Appeal from the PCRA Order December 12, 2012 In the Court of Common Pleas of Allegheny County Criminal Division at No(s): CP-02-CR-0005352-2005, CP-02-CR-0005494-2005
BEFORE: PANELLA, J., OLSON, J., and WECHT, J.
Appellant, Ramone Stephan Coto, appeals from the order entered December 12, 2012, by the Honorable Lester G. Nauhaus, Court of Common Pleas of Allegheny County, which denied Coto's petition filed pursuant to the Post Conviction Relief Act (PCRA). After review, we affirm in part and reverse in part.
We briefly summarize the pertinent facts of this case as follows. In February, 2005, Kevilin Middleton hosted a birthday party at his residence at which he arranged an exotic dancing performance. When the exoctic dancers arrived, a dispute arose over the dancers' appearance and Middleton ultimately refused to pay the dancers. After the distraught dancers made a frantic phone call, four armed men, including Coto, arrived at the residence, and commenced shooting. Middleton sustained multiple gunshot wounds and two others were killed. Middleton later identified Coto as the individual who shot him.
Coto was arrested and charged with two counts of murder in the second degree,  criminal attempt,  criminal conspiracy,  aggravated assault,  and burglary. Coto claimed in a statement made to police that he never entered the party, but was intoxicated and had passed out in the back of a van while waiting to go home when the shooting occurred. Following a non-jury trial, at which Coto was tried jointly with his co-defendants, Coto was convicted of two counts of second degree murder and one count of burglary. On April 18, 2008, the trial court sentenced Coto to two concurrent terms of life imprisonment for the murder charges, and a consecutive three to six year term of imprisonment for burglary. On appeal, this Court affirmed Coto's judgment of sentence and the Pennsylvania Supreme Court denied allocatur. Commonwealth v. Coto, 998 A.2d 1009 (Pa. Super. 2010) (table), appeal denied, 610 Pa. 591, 20 A.3d 483 (2011).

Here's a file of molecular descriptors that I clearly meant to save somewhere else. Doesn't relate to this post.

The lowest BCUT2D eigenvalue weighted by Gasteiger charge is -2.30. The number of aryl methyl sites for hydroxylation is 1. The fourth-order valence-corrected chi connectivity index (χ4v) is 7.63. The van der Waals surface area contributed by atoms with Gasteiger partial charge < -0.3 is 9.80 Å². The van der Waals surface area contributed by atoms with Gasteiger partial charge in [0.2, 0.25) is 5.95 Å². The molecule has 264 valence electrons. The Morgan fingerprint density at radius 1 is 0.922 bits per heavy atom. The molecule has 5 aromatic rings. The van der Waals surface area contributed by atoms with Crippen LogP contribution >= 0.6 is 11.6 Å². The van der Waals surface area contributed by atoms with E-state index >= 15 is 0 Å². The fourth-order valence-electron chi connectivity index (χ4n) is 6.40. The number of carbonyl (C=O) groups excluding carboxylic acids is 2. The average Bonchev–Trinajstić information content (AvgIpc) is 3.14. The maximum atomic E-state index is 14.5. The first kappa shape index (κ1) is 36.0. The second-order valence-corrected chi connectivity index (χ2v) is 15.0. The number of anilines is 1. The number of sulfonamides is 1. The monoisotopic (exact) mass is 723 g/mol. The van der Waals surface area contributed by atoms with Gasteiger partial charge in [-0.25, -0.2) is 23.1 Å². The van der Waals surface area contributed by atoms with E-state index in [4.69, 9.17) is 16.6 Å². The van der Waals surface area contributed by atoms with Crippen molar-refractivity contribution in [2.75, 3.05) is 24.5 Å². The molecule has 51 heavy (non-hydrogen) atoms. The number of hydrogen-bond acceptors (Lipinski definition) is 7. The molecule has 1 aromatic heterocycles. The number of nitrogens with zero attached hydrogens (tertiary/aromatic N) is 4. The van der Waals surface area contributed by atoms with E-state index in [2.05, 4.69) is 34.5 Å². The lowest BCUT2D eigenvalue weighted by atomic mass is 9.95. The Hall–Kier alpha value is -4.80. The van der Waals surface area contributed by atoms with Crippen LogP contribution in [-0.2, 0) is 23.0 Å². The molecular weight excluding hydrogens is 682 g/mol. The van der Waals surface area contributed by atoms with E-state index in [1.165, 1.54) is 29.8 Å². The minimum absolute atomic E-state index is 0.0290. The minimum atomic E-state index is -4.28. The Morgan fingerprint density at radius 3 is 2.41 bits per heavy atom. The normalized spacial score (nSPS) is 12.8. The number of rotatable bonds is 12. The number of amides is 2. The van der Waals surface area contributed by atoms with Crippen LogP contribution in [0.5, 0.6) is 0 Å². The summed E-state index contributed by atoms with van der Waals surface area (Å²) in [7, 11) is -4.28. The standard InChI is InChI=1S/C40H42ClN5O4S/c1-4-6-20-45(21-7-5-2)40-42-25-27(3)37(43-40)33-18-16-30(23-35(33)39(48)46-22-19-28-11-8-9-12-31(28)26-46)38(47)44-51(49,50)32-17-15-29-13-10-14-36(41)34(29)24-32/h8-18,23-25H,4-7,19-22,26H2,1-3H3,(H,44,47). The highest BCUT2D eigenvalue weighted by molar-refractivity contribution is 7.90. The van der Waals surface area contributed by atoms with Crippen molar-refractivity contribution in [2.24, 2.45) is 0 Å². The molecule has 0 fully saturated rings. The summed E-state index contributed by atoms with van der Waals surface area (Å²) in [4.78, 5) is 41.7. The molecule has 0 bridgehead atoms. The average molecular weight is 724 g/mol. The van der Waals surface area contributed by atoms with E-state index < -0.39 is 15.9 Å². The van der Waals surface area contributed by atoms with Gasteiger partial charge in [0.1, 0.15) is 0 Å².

On February 14, 2012, Coto filed a pro se PCRA petition. Counsel was subsequently appointed and an amended petition was filed on June 26, 2012. The PCRA court denied Coto's petition following a hearing on December 12, 2012. This timely appeal followed.
On appeal, Coto raises the following issues for our review:
I. Did the PCRA court err or abuse its discretion when it dismissed Appellant's PCRA Petition wherein Appellant alleged ineffective assistance of trial counsel for failing to locate, interview and investigate witness William Brown, driver of the van used for transportation to Penn Hills on the night of the shooting at issue herein?
II. Is Appellant's sentence is [sic] illegal based on Appellant being sentenced to a period of life for Second Degree Murder and a consecutive period of incarceration at the Burglary count which should have merged for sentencing?
Appellant's Brief at 5.
Our standard of review of a PCRA court's denial of a petition for post-conviction relief is well-settled: We must examine whether the record supports the PCRA court's determination and whether the PCRA court's determination is free of legal error. See Commonwealth v. Hall, 867 A.2d 619, 628 (Pa. Super. 2005). The PCRA court's findings will not be disturbed unless there is no support for the findings in the certified record. See Commonwealth v. Carr, 768 A.2d 1164, 1166 (Pa. Super. 2001). Our scope of review is limited by the parameters of the PCRA. See Commonwealth v. Heilman, 867 A.2d 542, 544 (Pa. Super. 2005).
To determine whether the PCRA court erred in dismissing Coto's claim of ineffectiveness of counsel, we turn to ...